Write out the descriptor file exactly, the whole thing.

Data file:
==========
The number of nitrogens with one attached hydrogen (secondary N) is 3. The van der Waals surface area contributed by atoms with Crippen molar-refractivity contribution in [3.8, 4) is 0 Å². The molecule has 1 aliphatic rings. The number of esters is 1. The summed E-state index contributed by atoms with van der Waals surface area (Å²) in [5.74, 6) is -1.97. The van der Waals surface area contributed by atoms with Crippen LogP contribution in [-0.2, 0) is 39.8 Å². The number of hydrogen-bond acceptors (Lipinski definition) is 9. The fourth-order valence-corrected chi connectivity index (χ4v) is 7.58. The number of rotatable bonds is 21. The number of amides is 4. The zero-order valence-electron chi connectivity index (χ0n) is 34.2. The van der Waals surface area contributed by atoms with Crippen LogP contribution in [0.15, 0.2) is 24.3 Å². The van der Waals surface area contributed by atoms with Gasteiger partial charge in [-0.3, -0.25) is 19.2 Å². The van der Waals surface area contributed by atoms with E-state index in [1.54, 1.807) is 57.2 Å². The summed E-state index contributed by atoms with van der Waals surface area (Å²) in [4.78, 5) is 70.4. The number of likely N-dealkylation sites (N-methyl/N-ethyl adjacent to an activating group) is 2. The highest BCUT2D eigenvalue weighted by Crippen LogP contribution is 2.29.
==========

The number of nitrogens with one attached hydrogen (secondary N) is 3. The van der Waals surface area contributed by atoms with Crippen molar-refractivity contribution in [3.8, 4) is 0 Å². The molecule has 1 aliphatic rings. The number of esters is 1. The summed E-state index contributed by atoms with van der Waals surface area (Å²) in [5.74, 6) is -1.97. The van der Waals surface area contributed by atoms with Crippen LogP contribution in [-0.2, 0) is 39.8 Å². The number of hydrogen-bond acceptors (Lipinski definition) is 9. The fourth-order valence-corrected chi connectivity index (χ4v) is 7.58. The number of rotatable bonds is 21. The number of amides is 4. The zero-order valence-electron chi connectivity index (χ0n) is 34.2. The van der Waals surface area contributed by atoms with Crippen LogP contribution in [0.15, 0.2) is 24.3 Å². The van der Waals surface area contributed by atoms with Gasteiger partial charge in [-0.3, -0.25) is 19.2 Å². The van der Waals surface area contributed by atoms with E-state index in [1.54, 1.807) is 57.2 Å². The summed E-state index contributed by atoms with van der Waals surface area (Å²) in [4.78, 5) is 70.4. The number of likely N-dealkylation sites (N-methyl/N-ethyl adjacent to an activating group) is 2. The highest BCUT2D eigenvalue weighted by Crippen LogP contribution is 2.29.